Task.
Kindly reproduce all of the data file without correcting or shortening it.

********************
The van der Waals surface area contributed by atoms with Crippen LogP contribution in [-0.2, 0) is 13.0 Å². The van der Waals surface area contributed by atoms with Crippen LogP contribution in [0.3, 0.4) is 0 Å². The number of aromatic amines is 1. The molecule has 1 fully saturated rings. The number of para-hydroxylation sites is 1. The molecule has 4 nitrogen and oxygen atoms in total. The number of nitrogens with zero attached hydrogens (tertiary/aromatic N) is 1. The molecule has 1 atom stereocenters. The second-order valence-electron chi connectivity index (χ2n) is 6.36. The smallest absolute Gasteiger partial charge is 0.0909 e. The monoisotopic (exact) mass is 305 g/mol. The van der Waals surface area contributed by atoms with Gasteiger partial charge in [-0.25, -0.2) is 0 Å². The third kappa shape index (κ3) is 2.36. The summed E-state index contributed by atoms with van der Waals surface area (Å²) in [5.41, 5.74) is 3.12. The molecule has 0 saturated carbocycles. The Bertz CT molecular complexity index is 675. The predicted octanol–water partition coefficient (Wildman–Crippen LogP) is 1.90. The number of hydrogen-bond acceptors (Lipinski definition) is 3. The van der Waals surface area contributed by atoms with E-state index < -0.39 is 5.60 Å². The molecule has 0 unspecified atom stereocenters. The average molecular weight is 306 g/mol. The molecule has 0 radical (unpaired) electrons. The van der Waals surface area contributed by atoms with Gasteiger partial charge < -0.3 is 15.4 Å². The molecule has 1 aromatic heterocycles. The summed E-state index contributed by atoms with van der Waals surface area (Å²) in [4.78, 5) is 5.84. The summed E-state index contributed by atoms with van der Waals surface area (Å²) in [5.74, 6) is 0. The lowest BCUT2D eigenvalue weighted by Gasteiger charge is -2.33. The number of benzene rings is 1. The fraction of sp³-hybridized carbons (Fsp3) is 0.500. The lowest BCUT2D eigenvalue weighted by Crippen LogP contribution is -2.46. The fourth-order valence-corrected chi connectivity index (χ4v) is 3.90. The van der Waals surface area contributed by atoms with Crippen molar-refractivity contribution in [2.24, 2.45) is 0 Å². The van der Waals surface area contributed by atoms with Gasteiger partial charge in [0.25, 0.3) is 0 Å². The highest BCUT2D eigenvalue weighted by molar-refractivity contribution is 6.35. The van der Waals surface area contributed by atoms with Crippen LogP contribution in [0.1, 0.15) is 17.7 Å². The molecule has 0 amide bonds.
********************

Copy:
The van der Waals surface area contributed by atoms with Crippen LogP contribution in [-0.2, 0) is 13.0 Å². The van der Waals surface area contributed by atoms with Crippen LogP contribution in [0.3, 0.4) is 0 Å². The number of aromatic amines is 1. The molecule has 1 fully saturated rings. The number of para-hydroxylation sites is 1. The molecule has 4 nitrogen and oxygen atoms in total. The number of nitrogens with zero attached hydrogens (tertiary/aromatic N) is 1. The molecule has 1 atom stereocenters. The second-order valence-electron chi connectivity index (χ2n) is 6.36. The smallest absolute Gasteiger partial charge is 0.0909 e. The monoisotopic (exact) mass is 305 g/mol. The van der Waals surface area contributed by atoms with Gasteiger partial charge in [-0.25, -0.2) is 0 Å². The third kappa shape index (κ3) is 2.36. The summed E-state index contributed by atoms with van der Waals surface area (Å²) in [5.41, 5.74) is 3.12. The molecule has 0 saturated carbocycles. The Bertz CT molecular complexity index is 675. The predicted octanol–water partition coefficient (Wildman–Crippen LogP) is 1.90. The number of hydrogen-bond acceptors (Lipinski definition) is 3. The van der Waals surface area contributed by atoms with E-state index < -0.39 is 5.60 Å². The molecule has 0 unspecified atom stereocenters. The average molecular weight is 306 g/mol. The molecule has 0 radical (unpaired) electrons. The van der Waals surface area contributed by atoms with Gasteiger partial charge < -0.3 is 15.4 Å². The molecule has 1 aromatic heterocycles. The summed E-state index contributed by atoms with van der Waals surface area (Å²) in [4.78, 5) is 5.84. The summed E-state index contributed by atoms with van der Waals surface area (Å²) in [5.74, 6) is 0. The lowest BCUT2D eigenvalue weighted by Gasteiger charge is -2.33. The number of benzene rings is 1. The fraction of sp³-hybridized carbons (Fsp3) is 0.500. The lowest BCUT2D eigenvalue weighted by Crippen LogP contribution is -2.46. The fourth-order valence-corrected chi connectivity index (χ4v) is 3.90. The van der Waals surface area contributed by atoms with Crippen molar-refractivity contribution in [2.24, 2.45) is 0 Å². The van der Waals surface area contributed by atoms with Gasteiger partial charge in [0.25, 0.3) is 0 Å². The highest BCUT2D eigenvalue weighted by molar-refractivity contribution is 6.35. The van der Waals surface area contributed by atoms with Crippen LogP contribution in [0.1, 0.15) is 17.7 Å². The molecule has 0 amide bonds.